With our 20% off coupon code campaign, we can post our URL to Facebook with additional tags that tells our analytics it came from Facebook,  with a 20 percent discount, from the November promotion.

When we look at our analytics at the end of the month we will know exactly how many people came from the specific 20% off link. Furthermore, if we have conversion tracking set up, we can find out how many of those clicks led to sales on our website.

To make this URL campaign tracking easy there are many UTM builders. The most popular of course comes from Google and this can be accessed at the following link:

On the screenshot below you can see how I entered the info from our example above:

Setting Up UTM in tracker


You do not have to fill out every section. If it is required it will be marked with a *. You should only fill out enough info so that you as the marketing manager will know what the data means when you see it on your Google Analytics.

For the website url you simply enter the URL of the page you want to link to.

When setting up UTM parameters, two required fields are “source” and “medium.” Understanding the difference between these two is key to effectively analyzing your traffic and optimizing your campaigns.

UTM Source

The “source” parameter identifies the origin of your traffic. Essentially, it tells you where your visitors are coming from. This could be a specific website, a search engine, a newsletter, or another direct channel. When you use UTM tracking, you manually specify this in your URL to clarify the exact point of entry for users. For example:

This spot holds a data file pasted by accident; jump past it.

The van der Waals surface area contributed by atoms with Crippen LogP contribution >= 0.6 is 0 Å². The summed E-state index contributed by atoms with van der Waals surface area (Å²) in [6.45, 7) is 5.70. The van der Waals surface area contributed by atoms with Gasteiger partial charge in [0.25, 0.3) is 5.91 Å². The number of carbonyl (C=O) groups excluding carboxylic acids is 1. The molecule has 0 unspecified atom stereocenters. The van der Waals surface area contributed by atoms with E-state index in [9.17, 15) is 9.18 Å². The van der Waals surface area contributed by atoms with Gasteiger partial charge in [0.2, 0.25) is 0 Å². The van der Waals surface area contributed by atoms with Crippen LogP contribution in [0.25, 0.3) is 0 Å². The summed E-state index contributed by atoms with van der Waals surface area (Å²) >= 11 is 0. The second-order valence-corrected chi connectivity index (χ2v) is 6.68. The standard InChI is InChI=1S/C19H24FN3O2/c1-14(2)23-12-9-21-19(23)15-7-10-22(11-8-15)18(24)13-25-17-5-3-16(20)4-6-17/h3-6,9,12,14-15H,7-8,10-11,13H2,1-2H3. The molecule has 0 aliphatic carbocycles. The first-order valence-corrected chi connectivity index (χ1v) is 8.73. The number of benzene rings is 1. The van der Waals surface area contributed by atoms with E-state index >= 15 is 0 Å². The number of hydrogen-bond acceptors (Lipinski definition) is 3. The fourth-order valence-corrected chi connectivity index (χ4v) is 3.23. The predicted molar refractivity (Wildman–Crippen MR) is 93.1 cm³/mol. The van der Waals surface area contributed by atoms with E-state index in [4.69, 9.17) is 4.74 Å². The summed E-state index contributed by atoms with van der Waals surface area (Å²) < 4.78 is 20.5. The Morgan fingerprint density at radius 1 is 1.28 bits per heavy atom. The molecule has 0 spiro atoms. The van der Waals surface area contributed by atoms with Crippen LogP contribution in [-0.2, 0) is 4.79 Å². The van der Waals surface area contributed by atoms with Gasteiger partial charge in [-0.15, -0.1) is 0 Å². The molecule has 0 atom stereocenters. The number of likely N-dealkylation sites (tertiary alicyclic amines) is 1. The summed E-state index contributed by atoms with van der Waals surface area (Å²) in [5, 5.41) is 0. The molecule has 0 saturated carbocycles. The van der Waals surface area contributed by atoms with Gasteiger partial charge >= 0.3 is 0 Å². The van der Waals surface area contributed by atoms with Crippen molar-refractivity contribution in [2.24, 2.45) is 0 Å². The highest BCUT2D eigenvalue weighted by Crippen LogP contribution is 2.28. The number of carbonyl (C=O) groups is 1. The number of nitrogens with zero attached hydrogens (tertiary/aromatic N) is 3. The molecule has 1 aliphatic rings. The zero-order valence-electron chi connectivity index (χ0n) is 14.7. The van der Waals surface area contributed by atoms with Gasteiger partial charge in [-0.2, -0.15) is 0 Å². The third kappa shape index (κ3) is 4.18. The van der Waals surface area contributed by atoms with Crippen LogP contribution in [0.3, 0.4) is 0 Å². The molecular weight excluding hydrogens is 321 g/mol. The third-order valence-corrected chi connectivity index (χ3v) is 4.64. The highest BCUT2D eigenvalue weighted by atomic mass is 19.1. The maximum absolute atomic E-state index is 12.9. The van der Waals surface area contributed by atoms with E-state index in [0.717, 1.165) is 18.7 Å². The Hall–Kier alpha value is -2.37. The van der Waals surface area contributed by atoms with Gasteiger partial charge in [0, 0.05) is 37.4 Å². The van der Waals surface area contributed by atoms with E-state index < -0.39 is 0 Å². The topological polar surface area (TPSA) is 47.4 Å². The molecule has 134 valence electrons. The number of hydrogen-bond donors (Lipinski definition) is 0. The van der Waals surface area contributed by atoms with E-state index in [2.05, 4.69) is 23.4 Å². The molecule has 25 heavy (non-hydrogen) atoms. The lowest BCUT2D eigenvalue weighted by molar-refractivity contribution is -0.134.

• Google (if the traffic comes from a Google search)
  • Newsletter (if the traffic comes from an email campaign)
  • Facebook (if the traffic comes from a Facebook post or ad)

UTM Medium

The “medium” parameter describes the general category of the source or the mechanism that delivered the traffic. This tells you how visitors arrived at your site from the source you identified. Common mediums include:

  • Organic (for unpaid search traffic)
  • CPC (cost per click, used for paid search traffic like Google Ads)
  • Email (for traffic coming from email campaigns)
  • Social (for traffic coming from social media platforms)

For our example I put Facebook as the Source and Social as the medium.

The next thing you can do is give the campaign a name. It is important to use a campaign name so you know which campaign brought the visitor.  In the example above I named this campaign  Nov_Promo so when reading analytics I know which visitors came as a results of the November promotion.

Campaign Term was skipped because there was no bidding on a keyword.

For Campaign Content I entered 20off so I can remember the discount.  I could create another campaign with 10off and do some a/b testing to see how the steeper discount increased conversion. But for now we will keep it simple and just use the 20off.

Once you have all your information entered you can click on Copy URL and then paste that link into a Facebook timeline post. You can see all the ad tracking parameters in the URL below.

However that is pretty long so it is very common to shorten links with the URL shortener. The URL shortener may require you to create an account with

In the example above, the URL was shortened to:

So instead of just linking to a 20% off coupon with this link:

You can link to the exact same page with and send Google analytics very specific information about your campaign.

The next step with using UTM tracking is to set up conversion tracking in Google Analytics.

These two articles will show you how to configure conversions in Google Analytics:

Simple Conversion Setup: How To Set Up Events And Conversion Tracking In Google Analytics 4

Advanced Conversion Tracking: How To Track A Contact Form 7 Conversion With Google Analytics 4 And Google Tag Manager